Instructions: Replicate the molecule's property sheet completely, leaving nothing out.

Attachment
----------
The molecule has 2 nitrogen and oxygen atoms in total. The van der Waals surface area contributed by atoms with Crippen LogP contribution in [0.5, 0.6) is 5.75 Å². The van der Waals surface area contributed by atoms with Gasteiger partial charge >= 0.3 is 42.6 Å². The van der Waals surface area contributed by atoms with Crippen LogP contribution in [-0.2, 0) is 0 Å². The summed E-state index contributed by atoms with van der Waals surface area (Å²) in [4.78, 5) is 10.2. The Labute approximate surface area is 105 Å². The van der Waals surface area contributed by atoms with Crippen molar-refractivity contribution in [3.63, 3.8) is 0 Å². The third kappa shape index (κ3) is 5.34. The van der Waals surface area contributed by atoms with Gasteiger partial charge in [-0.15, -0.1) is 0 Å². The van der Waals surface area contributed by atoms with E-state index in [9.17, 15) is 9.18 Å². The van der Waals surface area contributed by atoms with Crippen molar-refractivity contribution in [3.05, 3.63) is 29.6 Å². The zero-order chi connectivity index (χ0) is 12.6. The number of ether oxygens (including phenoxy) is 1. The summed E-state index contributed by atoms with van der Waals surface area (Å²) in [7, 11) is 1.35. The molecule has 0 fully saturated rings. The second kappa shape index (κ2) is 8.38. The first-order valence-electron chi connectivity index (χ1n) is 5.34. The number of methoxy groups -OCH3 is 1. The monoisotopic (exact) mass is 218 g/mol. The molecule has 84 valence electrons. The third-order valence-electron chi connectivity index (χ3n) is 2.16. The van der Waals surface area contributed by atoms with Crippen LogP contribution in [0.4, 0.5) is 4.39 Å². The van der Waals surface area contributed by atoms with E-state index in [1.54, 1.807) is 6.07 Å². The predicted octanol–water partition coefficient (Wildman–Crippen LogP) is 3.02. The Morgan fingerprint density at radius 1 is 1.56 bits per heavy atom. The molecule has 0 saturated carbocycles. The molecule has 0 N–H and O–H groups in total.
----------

The molecule has 2 nitrogen and oxygen atoms in total. The van der Waals surface area contributed by atoms with Crippen LogP contribution in [0.5, 0.6) is 5.75 Å². The van der Waals surface area contributed by atoms with Gasteiger partial charge >= 0.3 is 42.6 Å². The van der Waals surface area contributed by atoms with Crippen LogP contribution in [-0.2, 0) is 0 Å². The summed E-state index contributed by atoms with van der Waals surface area (Å²) in [4.78, 5) is 10.2. The Labute approximate surface area is 105 Å². The van der Waals surface area contributed by atoms with Crippen molar-refractivity contribution in [3.63, 3.8) is 0 Å². The third kappa shape index (κ3) is 5.34. The van der Waals surface area contributed by atoms with Gasteiger partial charge in [-0.15, -0.1) is 0 Å². The van der Waals surface area contributed by atoms with E-state index in [9.17, 15) is 9.18 Å². The van der Waals surface area contributed by atoms with Crippen molar-refractivity contribution in [3.05, 3.63) is 29.6 Å². The zero-order chi connectivity index (χ0) is 12.6. The number of ether oxygens (including phenoxy) is 1. The summed E-state index contributed by atoms with van der Waals surface area (Å²) in [7, 11) is 1.35. The molecule has 0 fully saturated rings. The second kappa shape index (κ2) is 8.38. The first-order valence-electron chi connectivity index (χ1n) is 5.34. The number of methoxy groups -OCH3 is 1. The monoisotopic (exact) mass is 218 g/mol. The molecule has 84 valence electrons. The third-order valence-electron chi connectivity index (χ3n) is 2.16. The van der Waals surface area contributed by atoms with Crippen LogP contribution in [0.4, 0.5) is 4.39 Å². The van der Waals surface area contributed by atoms with E-state index in [1.54, 1.807) is 6.07 Å². The predicted octanol–water partition coefficient (Wildman–Crippen LogP) is 3.02. The Morgan fingerprint density at radius 1 is 1.56 bits per heavy atom. The molecule has 0 saturated carbocycles. The molecule has 0 N–H and O–H groups in total.